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Arkham Asylum 15th Anniversary HC

Posted: Wednesday, February 23, 2005
By: Craig Johnson



Writer: Grant Morrison
Artist: Dave McKean

Publisher: DC/Titan Books

Batman: "You're free. You're all free."
The Joker: "Oh, we know that already. But what about you?"

Given that this book has been out for fifteen years now, it amazes me that SBC has yet to cover it. So, here's the excuse for doing so now - a brand spanking new edition, about twice the length of the original. So you're not just getting your 128 page graphic novel here - one of Morrison's most accessible, yet still thought-provoking, works - but a shed load of extras too. More on these later.

This could possibly be the definitive Arkham Asylum story - the Joker plus his bonkers inmate friends take over the asylum and do a deal ... they will release all the staff/hostages if Bats just walks in through the front-door of his own volition, and plays a game with them. Crazily some staff members opt to stay behind; the opportunity to examine madness face-to-face is too great for them to pass up. This of course makes one question whether such intimate proximity to madness has a leeching effect, of drawing the observer and the observee closer together over time? Morrison certainly appears to be making the case for this here, and it lends an added air of menace to the book - not only does Batman have to contend with the lunatics, he has the supposed norms to look out for too.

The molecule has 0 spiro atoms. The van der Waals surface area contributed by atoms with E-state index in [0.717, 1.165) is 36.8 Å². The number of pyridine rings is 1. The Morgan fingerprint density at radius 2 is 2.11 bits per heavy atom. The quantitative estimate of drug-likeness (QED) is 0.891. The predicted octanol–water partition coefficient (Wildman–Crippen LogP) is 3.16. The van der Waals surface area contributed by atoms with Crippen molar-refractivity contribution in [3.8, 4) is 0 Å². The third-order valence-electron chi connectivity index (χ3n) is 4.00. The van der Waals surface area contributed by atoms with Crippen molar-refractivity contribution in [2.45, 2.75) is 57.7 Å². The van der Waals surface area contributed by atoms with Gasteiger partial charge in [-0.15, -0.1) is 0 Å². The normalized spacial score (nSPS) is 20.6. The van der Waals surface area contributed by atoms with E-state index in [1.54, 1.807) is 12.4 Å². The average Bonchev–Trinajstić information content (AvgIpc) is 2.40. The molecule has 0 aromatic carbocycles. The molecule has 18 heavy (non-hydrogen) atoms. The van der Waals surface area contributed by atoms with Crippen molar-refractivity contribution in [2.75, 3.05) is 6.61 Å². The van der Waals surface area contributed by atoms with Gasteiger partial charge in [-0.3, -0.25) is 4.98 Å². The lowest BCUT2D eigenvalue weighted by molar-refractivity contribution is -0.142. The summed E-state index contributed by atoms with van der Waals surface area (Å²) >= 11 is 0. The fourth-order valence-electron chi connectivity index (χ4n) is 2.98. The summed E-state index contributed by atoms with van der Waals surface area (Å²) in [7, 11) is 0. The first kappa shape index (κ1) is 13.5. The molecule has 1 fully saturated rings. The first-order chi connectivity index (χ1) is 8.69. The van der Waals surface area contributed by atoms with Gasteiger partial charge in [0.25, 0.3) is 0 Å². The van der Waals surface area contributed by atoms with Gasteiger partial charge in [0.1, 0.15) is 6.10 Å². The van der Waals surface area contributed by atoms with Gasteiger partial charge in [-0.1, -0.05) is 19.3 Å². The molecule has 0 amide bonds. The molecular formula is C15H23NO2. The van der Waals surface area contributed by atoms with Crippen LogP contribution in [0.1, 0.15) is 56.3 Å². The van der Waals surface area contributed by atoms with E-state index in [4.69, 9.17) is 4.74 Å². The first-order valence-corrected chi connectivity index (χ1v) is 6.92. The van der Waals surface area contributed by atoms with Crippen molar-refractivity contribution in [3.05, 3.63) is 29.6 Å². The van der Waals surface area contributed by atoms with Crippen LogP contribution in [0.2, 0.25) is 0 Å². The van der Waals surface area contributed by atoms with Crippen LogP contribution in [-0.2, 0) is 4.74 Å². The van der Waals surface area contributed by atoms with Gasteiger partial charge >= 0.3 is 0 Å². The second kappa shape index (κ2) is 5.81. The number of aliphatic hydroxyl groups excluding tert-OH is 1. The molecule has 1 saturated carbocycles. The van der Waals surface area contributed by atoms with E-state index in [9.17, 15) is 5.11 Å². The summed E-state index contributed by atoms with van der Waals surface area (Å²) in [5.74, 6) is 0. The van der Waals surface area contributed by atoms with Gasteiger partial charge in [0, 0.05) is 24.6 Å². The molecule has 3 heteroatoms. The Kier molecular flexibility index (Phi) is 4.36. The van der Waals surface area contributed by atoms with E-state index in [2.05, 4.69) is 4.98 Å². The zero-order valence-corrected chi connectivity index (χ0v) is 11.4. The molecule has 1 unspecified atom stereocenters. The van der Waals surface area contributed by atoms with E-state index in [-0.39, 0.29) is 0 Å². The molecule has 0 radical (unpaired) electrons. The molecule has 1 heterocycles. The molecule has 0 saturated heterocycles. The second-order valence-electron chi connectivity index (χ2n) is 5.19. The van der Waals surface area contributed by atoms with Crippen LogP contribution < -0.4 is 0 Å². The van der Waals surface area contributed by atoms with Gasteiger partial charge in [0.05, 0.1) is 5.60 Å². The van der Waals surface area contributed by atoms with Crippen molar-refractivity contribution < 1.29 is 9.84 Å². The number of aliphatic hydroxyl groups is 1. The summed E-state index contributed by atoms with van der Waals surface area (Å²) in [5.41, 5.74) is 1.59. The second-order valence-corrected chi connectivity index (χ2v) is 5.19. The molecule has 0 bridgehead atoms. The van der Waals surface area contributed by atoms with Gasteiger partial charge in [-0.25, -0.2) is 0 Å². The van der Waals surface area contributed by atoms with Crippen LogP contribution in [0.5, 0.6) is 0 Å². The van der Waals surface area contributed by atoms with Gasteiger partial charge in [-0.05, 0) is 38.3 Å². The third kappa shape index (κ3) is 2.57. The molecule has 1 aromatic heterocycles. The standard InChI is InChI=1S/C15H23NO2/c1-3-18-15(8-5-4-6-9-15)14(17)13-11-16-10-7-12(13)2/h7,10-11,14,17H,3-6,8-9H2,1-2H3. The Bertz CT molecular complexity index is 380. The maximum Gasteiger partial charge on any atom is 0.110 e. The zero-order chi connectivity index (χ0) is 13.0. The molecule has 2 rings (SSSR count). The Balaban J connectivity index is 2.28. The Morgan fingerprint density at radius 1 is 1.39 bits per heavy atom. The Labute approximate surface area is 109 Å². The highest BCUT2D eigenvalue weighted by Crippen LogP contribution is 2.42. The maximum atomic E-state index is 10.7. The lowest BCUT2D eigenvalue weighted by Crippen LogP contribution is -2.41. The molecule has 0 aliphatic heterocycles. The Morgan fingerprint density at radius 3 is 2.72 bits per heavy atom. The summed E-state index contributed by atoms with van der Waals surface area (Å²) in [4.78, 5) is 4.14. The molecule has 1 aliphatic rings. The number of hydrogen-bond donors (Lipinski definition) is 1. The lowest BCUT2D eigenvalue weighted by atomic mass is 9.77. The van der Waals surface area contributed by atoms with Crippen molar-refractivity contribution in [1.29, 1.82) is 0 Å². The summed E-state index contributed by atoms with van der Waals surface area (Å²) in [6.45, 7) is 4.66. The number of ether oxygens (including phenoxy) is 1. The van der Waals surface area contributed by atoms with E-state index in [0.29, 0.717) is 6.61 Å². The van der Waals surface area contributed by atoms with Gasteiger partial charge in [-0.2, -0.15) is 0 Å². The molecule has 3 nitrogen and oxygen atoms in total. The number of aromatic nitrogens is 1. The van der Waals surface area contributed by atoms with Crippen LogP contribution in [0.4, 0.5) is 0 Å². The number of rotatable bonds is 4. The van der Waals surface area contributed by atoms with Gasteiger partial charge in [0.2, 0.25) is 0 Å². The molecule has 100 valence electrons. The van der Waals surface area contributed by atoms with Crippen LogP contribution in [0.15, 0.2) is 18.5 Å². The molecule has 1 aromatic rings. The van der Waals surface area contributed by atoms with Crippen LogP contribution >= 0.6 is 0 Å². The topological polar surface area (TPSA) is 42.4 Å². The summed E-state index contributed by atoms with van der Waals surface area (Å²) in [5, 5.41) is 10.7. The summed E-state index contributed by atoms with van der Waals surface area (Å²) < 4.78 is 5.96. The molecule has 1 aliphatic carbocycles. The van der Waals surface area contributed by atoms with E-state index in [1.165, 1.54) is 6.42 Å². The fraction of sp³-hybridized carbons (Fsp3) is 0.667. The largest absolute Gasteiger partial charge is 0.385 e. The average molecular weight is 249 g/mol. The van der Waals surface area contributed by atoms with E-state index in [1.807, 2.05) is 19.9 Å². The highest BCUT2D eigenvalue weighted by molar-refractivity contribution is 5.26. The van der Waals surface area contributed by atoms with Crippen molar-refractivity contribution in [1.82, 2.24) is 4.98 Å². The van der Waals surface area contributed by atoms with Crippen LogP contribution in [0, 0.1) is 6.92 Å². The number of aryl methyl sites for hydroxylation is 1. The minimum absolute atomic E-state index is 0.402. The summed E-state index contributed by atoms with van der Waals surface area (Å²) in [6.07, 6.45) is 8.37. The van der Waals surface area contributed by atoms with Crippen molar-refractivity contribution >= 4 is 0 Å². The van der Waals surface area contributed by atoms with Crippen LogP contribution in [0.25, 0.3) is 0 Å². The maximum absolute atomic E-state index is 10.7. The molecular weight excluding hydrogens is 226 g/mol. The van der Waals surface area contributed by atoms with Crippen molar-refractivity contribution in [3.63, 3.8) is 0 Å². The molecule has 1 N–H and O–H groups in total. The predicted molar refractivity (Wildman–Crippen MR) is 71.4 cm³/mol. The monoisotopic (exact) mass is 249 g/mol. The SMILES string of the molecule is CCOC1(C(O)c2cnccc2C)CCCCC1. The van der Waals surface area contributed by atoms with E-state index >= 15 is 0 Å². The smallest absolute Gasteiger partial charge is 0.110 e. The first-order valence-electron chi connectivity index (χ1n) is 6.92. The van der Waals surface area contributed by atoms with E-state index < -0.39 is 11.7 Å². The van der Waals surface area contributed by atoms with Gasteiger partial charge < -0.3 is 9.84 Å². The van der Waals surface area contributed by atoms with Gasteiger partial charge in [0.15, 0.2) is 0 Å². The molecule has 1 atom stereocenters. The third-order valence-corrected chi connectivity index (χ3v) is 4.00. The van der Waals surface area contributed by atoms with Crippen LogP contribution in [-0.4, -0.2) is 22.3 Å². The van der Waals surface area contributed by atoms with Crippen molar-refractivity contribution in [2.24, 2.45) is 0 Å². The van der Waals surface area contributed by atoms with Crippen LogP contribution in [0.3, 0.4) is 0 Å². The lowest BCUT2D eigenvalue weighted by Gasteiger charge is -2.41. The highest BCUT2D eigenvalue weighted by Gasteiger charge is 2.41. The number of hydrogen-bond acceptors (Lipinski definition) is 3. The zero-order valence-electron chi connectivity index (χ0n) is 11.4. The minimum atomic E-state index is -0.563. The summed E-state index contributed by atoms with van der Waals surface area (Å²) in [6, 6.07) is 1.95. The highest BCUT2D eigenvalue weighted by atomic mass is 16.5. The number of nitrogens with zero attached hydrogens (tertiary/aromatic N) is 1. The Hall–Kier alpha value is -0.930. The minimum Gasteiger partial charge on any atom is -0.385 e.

The Joker makes Bats run through hoops once he's finally in Arkham; driven to the edge of madness (and Bats has a nasty solution to prevent himself going over the edge) Bats fights his way back and turns the tables at last...or does he?

The extras provide added depth to the storyline - Morrison's full script not only shows his original intentions and where McKean deviated from same, but it's also extensively annotated by a modern-day Morrison, looking back over the changes and what happened to his original work, discussing his intentions and providing insight into the influences and meaning behind particular panels or snatches of dialogue. Of somewhat less interest are a few pages of Morrison's breakdowns which accompanied his script - these only take up a few scant pages, fortunately, it's the script that's the meat of the extras, and the value this adds to the book is incalculable.

It's worth every penny of the asking price, if you don't own this book go and order it now - if you only have the paperback, sell it on EBAY and pick yourself up a copy of this lush hardcover edition.



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